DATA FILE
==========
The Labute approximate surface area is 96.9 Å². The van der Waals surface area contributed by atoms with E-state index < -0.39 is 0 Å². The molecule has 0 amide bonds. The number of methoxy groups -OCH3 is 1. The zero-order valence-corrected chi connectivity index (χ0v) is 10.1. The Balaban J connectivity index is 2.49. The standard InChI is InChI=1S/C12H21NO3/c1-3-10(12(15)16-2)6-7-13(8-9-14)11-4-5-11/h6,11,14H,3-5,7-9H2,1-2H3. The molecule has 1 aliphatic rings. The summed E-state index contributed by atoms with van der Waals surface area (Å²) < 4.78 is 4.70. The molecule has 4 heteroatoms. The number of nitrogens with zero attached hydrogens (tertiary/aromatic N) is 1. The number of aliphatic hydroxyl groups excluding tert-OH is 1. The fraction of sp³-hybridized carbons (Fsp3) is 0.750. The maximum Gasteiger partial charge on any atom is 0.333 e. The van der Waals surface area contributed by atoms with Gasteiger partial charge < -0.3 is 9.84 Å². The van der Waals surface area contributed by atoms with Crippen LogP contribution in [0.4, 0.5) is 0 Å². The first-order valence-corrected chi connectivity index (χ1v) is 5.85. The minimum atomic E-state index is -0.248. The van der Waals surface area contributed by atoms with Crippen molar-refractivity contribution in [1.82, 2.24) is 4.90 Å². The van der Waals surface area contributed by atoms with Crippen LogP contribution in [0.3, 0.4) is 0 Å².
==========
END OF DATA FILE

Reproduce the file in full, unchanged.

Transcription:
The Labute approximate surface area is 96.9 Å². The van der Waals surface area contributed by atoms with E-state index < -0.39 is 0 Å². The molecule has 0 amide bonds. The number of methoxy groups -OCH3 is 1. The zero-order valence-corrected chi connectivity index (χ0v) is 10.1. The Balaban J connectivity index is 2.49. The standard InChI is InChI=1S/C12H21NO3/c1-3-10(12(15)16-2)6-7-13(8-9-14)11-4-5-11/h6,11,14H,3-5,7-9H2,1-2H3. The molecule has 1 aliphatic rings. The summed E-state index contributed by atoms with van der Waals surface area (Å²) < 4.78 is 4.70. The molecule has 4 heteroatoms. The number of nitrogens with zero attached hydrogens (tertiary/aromatic N) is 1. The number of aliphatic hydroxyl groups excluding tert-OH is 1. The fraction of sp³-hybridized carbons (Fsp3) is 0.750. The maximum Gasteiger partial charge on any atom is 0.333 e. The van der Waals surface area contributed by atoms with Gasteiger partial charge < -0.3 is 9.84 Å². The van der Waals surface area contributed by atoms with Crippen LogP contribution in [0.4, 0.5) is 0 Å². The first-order valence-corrected chi connectivity index (χ1v) is 5.85. The minimum atomic E-state index is -0.248. The van der Waals surface area contributed by atoms with Crippen molar-refractivity contribution in [1.82, 2.24) is 4.90 Å². The van der Waals surface area contributed by atoms with Crippen LogP contribution in [0.3, 0.4) is 0 Å².